North Korea’s Nuclear Breakout: Canary in the Coalmine
(Commentary) – Even a few months ago, nuclear war still seemed passé, an artifact of the Cold War, or derided as a fading dream for neoconservatives who want any excuse to increase defense budgets and meddle abroad. Sometimes, however, reality takes a bite out of comfortable establishment nostrums. Such was the case yesterday, when the commander of NORAD, Adm. William Gortney, admitted what many in D.C. have been whispering for months, that North Korea now has an “operational” road-mobile long-range ballistic missile, the KN-08, and that Pyongyang has “the ability to put a nuclear weapon on a KN-08 and shoot it at the [U.S.] homeland.”
Thus, the fundamental goal of three U.S. administrations, to prevent North Korea from becoming a nuclear power that can threaten the United States and its treaty allies, has utterly failed. Two decades of intensive, repeated negotiation have resulted in the polar opposite of what Washington wanted. The nuclear non-proliferation model has been cracked, if not broken, and America’s ultimate security guarantee, “extended deterrence,” will now be called into question even more by nervous allies in Asia, and elsewhere.
Adm. Gortney’s announcement, which senior officials have been inching toward over the past year, now raises two distinct problems for U.S. policymakers, completely separate from the question of whether or not Pyongyang would ever use one of its nuclear weapons.
First, it is time to accept that we are moving into a future of nuclear proliferation, and therefore the increased likelihood of a nuclear event, be it an accident or a conscious act of aggression. In short, America’s holiday from nukes since the end of the Cold War is now over. In addition to smaller nuclear states, great power nuclear competition may well heat up. With Russia and China, two adversarial regimes, modernizing and increasing their nuclear forces, Americans and their allies will have to become used to nuclear saber rattling once again, as shown by recent comments from Vladimir Putin.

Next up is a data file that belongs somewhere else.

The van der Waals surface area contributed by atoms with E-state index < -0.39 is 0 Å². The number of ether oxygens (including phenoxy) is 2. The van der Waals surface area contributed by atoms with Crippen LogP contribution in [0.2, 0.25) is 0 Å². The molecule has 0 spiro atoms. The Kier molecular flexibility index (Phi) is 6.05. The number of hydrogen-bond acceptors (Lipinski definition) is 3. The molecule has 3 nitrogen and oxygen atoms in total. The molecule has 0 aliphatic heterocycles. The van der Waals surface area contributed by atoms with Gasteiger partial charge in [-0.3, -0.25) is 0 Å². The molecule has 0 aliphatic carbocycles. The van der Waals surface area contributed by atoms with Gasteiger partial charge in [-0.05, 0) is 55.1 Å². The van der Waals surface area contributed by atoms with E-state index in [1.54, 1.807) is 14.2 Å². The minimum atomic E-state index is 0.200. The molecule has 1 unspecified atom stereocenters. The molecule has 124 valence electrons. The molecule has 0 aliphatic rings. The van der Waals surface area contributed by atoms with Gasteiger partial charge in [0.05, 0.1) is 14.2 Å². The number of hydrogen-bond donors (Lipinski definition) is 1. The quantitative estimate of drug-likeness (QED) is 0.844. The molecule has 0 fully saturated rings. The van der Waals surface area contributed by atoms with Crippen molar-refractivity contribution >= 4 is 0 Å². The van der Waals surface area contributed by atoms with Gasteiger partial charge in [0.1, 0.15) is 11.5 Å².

Will nuclear blackmail become a standard tool of statecraft in the 21st century? If so, will we simply ignore it, or decide to be more cautious in pursuing our interests? How do we begin thinking again about the unthinkable, yet also learn new lessons that may well have little connection to those from the Cold War, when there were primarily two stable nuclear blocs? We face, instead, a far more fragmented and complex nuclear future, in which aggressive, destabilizing rogue regimes will have control over the world’s most powerful weapons. What strategy will ensure the safety of the American homeland, and does the administration’s plans to slightly modernize, yet draw down our nuclear capability still make sense in this new world?
The second problem is how to deter would-be nuclear regimes, most obviously Iran, when the playbook for gaining nuclear weapons has now been written and published by the North Koreans. Pyongyang is the canary in the coalmine for nuclear proliferators. The failure of negotiation, the unwillingness of the United States to take serious steps to prevent proliferation, the wishful thinking on the part of diplomats and leaders from both parties, has led us to the threshold of a world far more terrifying than anything we’ve faced in a long time. The repeated assurances of U.S. officials that we would never permit nor accept a nuclear North Korea now ring hollow around the world. It can only be a balm to Tehran to look at our record, and to judge that both time and more sophisticated negotiating strategies are on their side.
Pundits are fond of saying that “elections have consequences.” So do policy failures. The consequences of two lost decades that have allowed one of the world’s most evil regimes to gain the ultimate weapon could be unthinkable. It is a black mark against the comfortable belief that “a bad deal is better than no deal.” Such statements only reveal the poverty of thinking among those who do not show the imagination to see how quickly the world can change for the worse, and how the spillover effects of our misguided approaches can themselves cause far greater disruption than the particular policy failure itself.